Advertisement

Port Moody hikes garbage bylaw fines amid mounting bear deaths

Click to play video 'B.C. man surprised to find bear locked inside car' B.C. man surprised to find bear locked inside car
WATCH: Port Moody man surprised to find bear locked inside car.

Port Moody residents who put their trash out too early or don’t lock it up could soon be on the receiving end of hefty new fines.

City council voted unanimously on Tuesday to move ahead with a new graduated fine structure that would see the levy for a first-time offence jump from $50 to $500.

READ MORE: ‘How does this even happen?’: Port Moody police find bear locked inside vehicle

Repeat offenders could see that fine jump to $750 for a second offence, and $1,000 for a third offence.

WATCH: Outrage over video of conservation officer shooting black bear

Click to play video 'Outrage over video of conservation officer shooting black bear' Outrage over video of conservation officer shooting black bear
Outrage over video of conservation officer shooting black bear

The initiative was brought to council by local group Port Moody, Tri-Cities Bear Aware.

Story continues below advertisement

READ MORE: 3 arrested in Coquitlam after objecting to conservation officers destroying family of bears

The group presented data to council showing that in the last three years, 63 homes had been reported for breaking the city’s bylaw about taking trash out too early, nine of them repeat offenders.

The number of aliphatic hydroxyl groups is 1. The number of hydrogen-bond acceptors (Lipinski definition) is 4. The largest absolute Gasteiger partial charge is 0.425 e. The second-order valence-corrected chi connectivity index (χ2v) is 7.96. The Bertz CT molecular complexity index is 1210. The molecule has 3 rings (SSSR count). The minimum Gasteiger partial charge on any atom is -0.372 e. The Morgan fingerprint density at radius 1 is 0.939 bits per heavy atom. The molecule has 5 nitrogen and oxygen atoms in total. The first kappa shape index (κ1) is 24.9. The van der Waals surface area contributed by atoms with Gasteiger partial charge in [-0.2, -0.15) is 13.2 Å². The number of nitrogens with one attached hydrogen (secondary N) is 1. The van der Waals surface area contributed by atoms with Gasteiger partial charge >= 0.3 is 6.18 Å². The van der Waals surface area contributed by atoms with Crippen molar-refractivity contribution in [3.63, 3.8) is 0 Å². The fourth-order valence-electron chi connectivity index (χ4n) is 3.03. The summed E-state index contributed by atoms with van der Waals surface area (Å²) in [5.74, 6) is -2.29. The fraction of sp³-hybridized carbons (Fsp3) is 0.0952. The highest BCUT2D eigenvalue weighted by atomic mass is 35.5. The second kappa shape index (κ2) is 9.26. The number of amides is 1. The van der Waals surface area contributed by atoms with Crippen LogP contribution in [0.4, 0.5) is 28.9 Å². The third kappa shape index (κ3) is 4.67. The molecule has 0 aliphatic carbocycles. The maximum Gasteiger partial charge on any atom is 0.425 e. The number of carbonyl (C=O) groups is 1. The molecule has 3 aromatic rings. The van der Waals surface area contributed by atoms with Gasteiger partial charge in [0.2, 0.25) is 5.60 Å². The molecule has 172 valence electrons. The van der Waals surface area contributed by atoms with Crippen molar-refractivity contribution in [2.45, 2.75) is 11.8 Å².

“People don’t seem to understand these bears are our neighbours,” said group founder David Tate.

“We are moving up the mountains, especially here in Port Moody, Coquitlam, Tri-Cities. We’re moving into their territory.”

READ MORE: B.C. community pushes for no-kill mandate after 3 bears destroyed in as many weeks

Tate said bears are increasingly becoming habituated to human food, an in turn, increasingly being killed by conservation officers.

Earlier this summer, the BC Conservation Officer Service reported a dramatic spike in the number of bears being killed.

WATCH: Coquitlam residents arrested while protesting bear killing

Click to play video 'Coquitlam residents arrested while protesting bear killing' Coquitlam residents arrested while protesting bear killing
Coquitlam residents arrested while protesting bear killing

“I’m just tired of seeing these animals mutilated. It’s not fair to them, and it’s not fair to the cubs,” said Tate.

Story continues below advertisement

Port Moody Coun. Amy Lubik said she supported the move after a summer that was particularly bad for non-compliance with the city’s trash bylaw.

We’ve had more animals having to be put down in our community this summer than any that I can remember, to be honest with you,” she said.

Lubik said local rescue organizations such as Critter Care are seeing an uptick in orphaned cubs. She said the situation is getting to the point where people are hesitant to call conservation officers when they see a bear out of fear it will be killed.

READ MORE: Two ‘aggressive’ black bears killed in North Vancouver over Canada Day weekend

“We have to do something,” she said.

“A lot of communities have way steeper fines than we do. So I think we’re just kind of getting in line with what what other communities have done.”

The current fine for putting trash out too early or not securing it in neighbouring Coquitlam currently sits at $500.

Lubik said the new fine structure will need to go to staff and return to council before going into effect, but said council was hoping to expedite it to have it in place before bears hibernate for the year.

Story continues below advertisement

Port Moody’s solid waste bylaw requires all trash and compost bins to be secured with a lock. They can only be unlocked at 5:30 a.m. on collection days, and must be re-secured by 8 p.m. that night.